I'm sure Chris Anderson is smiling right now. Who is Chris Anderson? He's the best-selling author of two terrific books: The Long Tail and Free: The Future of a Radical Price.  In the latter book, Anderson describes how companies can offer free products and services as part of their business model, and yet still derive solid profits for the firm as a whole.   Mansbach's story reminds me of how important it is for all firms, especially media companies, to understand Anderson's compelling case for "free" business models.

Monday, May 16, 2011

Advice for College Graduates

With graduation ceremonies taking place at many colleges and universities this week, I thought it would be appropriate to re-run this post from last year with advice for graduates:

A few words to those graduating from college this year...

As you leave this place, you will become builders. You will build a career, a home, and hopefully a family. For many of you, life will take on a certain rhythm eventually. Routines and rituals will mark your days. You will experience a measure of comfort with the familiar – familiar people, places, and activities. As you grow older, the unfamiliar will jar you, unsettle you, at times. You will want to retreat to that which is comfortable and familiar.

My advice to you today: Do not become wedded to the old and familiar in your lives. Cherish the past, but always look ahead. Seek out novel experiences. Keep breaking new ground, even as the hairs become gray. When in his 80s, Michelangelo, the great Renaissance painter and sculptor, once said, “Ancora imparo.” – I am still learning. I hope that you will live to such a ripe old age, and that you will utter those same words. Researchers have shown that novelty stimulates the brain. So, I tell you know: Exercise your minds throughout your lives. Memories do not nourish the brain. New challenges do. They say that you cannot teach an old dog new tricks. Do not listen to such rubbish. I’m confident that you have the ability to transform yourselves, to make yourselves new, time and again throughout your lives.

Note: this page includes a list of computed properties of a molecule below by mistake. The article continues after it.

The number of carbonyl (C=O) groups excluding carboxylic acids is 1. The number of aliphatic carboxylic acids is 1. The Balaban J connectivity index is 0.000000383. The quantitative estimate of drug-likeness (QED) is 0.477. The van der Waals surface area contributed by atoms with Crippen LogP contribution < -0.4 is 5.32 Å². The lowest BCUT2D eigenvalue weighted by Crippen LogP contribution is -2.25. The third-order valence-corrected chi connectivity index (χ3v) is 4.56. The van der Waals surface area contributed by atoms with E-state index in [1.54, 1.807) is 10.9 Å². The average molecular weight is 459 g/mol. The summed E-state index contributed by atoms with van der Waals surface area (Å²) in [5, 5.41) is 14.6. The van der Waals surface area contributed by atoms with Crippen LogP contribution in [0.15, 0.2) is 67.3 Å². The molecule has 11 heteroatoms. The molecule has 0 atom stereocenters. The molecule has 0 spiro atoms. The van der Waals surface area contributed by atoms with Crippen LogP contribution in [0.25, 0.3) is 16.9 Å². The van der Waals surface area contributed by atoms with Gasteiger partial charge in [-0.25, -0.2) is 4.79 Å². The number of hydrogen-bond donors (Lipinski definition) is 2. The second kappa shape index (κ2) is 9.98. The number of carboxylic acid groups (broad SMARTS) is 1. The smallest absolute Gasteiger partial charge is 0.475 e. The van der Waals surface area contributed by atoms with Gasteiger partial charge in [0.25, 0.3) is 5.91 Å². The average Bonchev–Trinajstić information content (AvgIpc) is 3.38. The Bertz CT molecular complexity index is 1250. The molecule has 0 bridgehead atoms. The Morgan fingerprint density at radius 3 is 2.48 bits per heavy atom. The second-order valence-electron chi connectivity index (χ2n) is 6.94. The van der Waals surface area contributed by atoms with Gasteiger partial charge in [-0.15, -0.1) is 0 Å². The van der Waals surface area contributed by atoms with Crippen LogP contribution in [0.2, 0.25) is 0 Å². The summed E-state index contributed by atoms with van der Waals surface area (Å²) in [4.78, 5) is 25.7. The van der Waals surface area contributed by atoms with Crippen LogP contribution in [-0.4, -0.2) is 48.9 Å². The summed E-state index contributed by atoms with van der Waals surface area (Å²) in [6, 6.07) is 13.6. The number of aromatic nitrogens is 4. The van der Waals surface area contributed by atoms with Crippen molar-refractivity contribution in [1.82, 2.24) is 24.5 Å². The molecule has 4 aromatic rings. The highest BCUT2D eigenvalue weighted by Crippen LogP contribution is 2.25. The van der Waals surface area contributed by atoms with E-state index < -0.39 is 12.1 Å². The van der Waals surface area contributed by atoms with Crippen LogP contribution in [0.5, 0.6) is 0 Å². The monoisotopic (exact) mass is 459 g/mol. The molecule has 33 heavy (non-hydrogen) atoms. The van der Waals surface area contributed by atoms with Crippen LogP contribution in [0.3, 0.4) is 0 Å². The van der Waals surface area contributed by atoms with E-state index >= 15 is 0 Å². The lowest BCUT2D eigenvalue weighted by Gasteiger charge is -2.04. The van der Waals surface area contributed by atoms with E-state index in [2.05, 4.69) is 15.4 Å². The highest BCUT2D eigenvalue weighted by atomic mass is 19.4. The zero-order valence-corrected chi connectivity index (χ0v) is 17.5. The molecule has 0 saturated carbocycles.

As you experience the new and unfamiliar, you will feel discomfort, even fear, at times. Do not let that apprehension get the best of you. Dr. Peter Carruthers of Los Alamos National Laboratory once said, “There’s a special tension to people who are constantly in the position of making new knowledge. You’re always out of equilibrium. When I was young, I was deeply troubled by this. Finally, I realized that if I understood too clearly what I was doing, where I was going, then I probably wasn’t working on anything very interesting.”

As you learn and grow as individuals, do not keep your new knowledge and skills to yourself. Share your knowledge and insight with others. Do more than that; serve as an exemplar to others. Mentor young colleagues, teach your children well – through actions as well as words. Your impact on the next generation will become your enduring legacy.

Singer and songwriter Ben Folds once wrote to his daughter Gracie, “One day you’re gonna wanna go. I hope we taught you everything you need to know.” I love that song, but I know that we have not taught you everything you need to know. I sincerely hope, though, that we have cultivated your intellectual curiosity and nourished your love of learning. May that spark of youthful curiosity remain with you all the days of your lives.

Saturday, May 14, 2011

Panera Knows Your Name

Has anyone noticed that Panera Bread employees always greet you by name if you have a MyPanera card? Why don't other retailers with loyalty card programs do the same? It's a small gesture, but it's truly wonderful. Here is how Panera does it: They ask for the card before you order. Then, they can use your name throughout the rest of the process, including when they inform you they your food is ready. It's amazing to me that other retailers aren't taking this approach. So simple, such a nice touch.

Friday, May 13, 2011

Leo Kahn, Tom Stemberg, and Staples